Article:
…”thanks, dear, you made this coffee how i like it, right ???…good, good, now get that big butt back into the kitchen where it belongs & make me a sammich & don’t put fucking mustard on this time, goddammit !!!…that’s a good girl & if i see anything in this article you should know about. i’ll tell you, okay ???”

  18. Well, that is indeed fucked up. But you know what’s NOT fucked up? The Whiskey MTB race, being thrown down by Sadcow himself in Prescott, AZ. Yep. Pretty kewl stuff that guys does. Equality you want? Well, then equal pay- outs for Men and Women. $10,000 per class. Whole lotta moola right there folks. Grab your bike and your family and come on out. More info here: http://epicrides.com/wor/wor.htm

    Just sayin…

  19. So in order to be equal, men and women must have equal opportunities AND equal results ?

    I don’t think so. That mentality does not compute.

    This is a case of business v. personal.

    At a bike race, who brings in the money ?

  20. It’s a time trial. The clock don’t give a rat’s ass about gender. If that ain’t “fair”, then what the fuck is?

  21. The same pay discrepancy issues are currently under fire in the porn industry as we speak. Women are paid $1500.00 for a DP (double-penetration) or anal scene while her male counterpart(s) are paid maybe $100.00-$200.00 for the same scene. This is outrageous! Ron Jeremy has taken Judi’s role in making headway to bring this social inequality to the forefront. The Hedgehog points out that a woman can make over $100k in the industry while men are lucky to make $40k-$60k.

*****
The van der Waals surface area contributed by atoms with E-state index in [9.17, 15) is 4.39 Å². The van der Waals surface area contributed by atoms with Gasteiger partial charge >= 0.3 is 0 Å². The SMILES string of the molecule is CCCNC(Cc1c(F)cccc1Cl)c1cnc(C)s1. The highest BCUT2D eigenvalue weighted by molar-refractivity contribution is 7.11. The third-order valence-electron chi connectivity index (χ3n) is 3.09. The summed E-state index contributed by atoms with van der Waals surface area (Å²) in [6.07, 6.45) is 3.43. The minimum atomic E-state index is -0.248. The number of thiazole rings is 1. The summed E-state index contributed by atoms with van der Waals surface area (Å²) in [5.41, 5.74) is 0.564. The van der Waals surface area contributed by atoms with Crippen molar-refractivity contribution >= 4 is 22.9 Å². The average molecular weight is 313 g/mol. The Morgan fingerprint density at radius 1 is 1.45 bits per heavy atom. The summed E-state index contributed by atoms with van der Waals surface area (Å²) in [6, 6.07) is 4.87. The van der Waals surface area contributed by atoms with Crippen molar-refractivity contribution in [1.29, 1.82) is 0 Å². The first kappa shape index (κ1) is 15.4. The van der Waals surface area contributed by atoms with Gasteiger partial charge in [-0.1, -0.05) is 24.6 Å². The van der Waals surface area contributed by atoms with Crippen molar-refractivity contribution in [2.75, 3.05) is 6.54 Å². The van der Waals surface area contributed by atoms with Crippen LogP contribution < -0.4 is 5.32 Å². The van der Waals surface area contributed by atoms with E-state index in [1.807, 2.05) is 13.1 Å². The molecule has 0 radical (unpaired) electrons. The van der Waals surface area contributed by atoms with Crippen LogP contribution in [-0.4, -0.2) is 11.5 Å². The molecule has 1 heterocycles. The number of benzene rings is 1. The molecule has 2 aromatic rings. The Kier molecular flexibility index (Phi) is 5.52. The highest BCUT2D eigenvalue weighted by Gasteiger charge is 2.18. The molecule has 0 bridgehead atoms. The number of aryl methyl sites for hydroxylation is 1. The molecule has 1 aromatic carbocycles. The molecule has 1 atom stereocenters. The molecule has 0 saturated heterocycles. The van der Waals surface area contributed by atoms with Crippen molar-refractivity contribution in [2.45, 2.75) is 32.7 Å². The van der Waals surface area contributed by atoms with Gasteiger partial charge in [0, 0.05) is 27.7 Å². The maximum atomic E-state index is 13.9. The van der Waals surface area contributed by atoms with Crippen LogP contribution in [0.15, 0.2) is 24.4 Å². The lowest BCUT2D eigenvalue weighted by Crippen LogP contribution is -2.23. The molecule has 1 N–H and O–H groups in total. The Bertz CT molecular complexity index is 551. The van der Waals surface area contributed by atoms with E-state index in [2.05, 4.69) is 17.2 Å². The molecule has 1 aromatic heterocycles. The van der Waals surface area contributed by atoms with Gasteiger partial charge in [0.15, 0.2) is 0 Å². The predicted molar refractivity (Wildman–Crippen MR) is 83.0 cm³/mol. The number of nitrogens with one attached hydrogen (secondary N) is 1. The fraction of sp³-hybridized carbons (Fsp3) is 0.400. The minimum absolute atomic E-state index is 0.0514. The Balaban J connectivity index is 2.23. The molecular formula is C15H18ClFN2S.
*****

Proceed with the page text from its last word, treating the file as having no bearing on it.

22. I agree with Joe in his simple statement. I think that anyone regardless of gender should be allowed to enter a race based upon the same criteria of selection, i.e. having a license or racing your category.

    However, the world of professional sport is about money first and competitive spirit/fairness/etc.. all the good stuff second. You can’t rationally argue for the same purse when the simple reality is that the most elite, fastest, toughest cyclists are men. If you’re in denial of this simple reality then you’re just not getting it. It’s not a MALE DOMINATED SPORT in the USA for traditional reasons, as it is in the European scene. It is because of a fledgling attempt for a few people to reproduce something and make it pay out like it does in Europe. (that means that elite racing in the US is a special interest. It might be your and my special interest, but it STILL IS THAT)
    The reality is that the whole town doesn’t turn out for the tour through, bicyclists don’t get the respect here that they do in Europe, and this gender inequity thing is not going to change until all the elite women become more elite than the elite men, which is biologically impossible and only likely if men stop riding and women keep riding.
    In the world of competition, none of these other merits that you speak of: training ‘just as hard’ for example, mean jack shit. Winning matters, and that’s all. I’m not saying I agree with that philosophy, I’m just stating the obvious: ranting against this is not going to change it. There are a lot of other areas in life where inequality hurts people a lot more than in bicycle racing.

  23. I have to weigh in (uh, again) to agree with a point Mr. Littlejar #27 makes: Pro sports— especially in America— are not about “sport” or “fairness.” They are about money. Hell, look at the Olympics— that supposedly “amateur” and they don’t even pretend to care about “sport” any more. It’s about TV broadcast revenues, period.

    Which gets us back to admiring the local CAT3s. They are putting their time, effort and pain into racing and simply not getting paid. And those CAT3 ladies could kick my ass easily, which I think is pretty hott. Keep the rubber side down.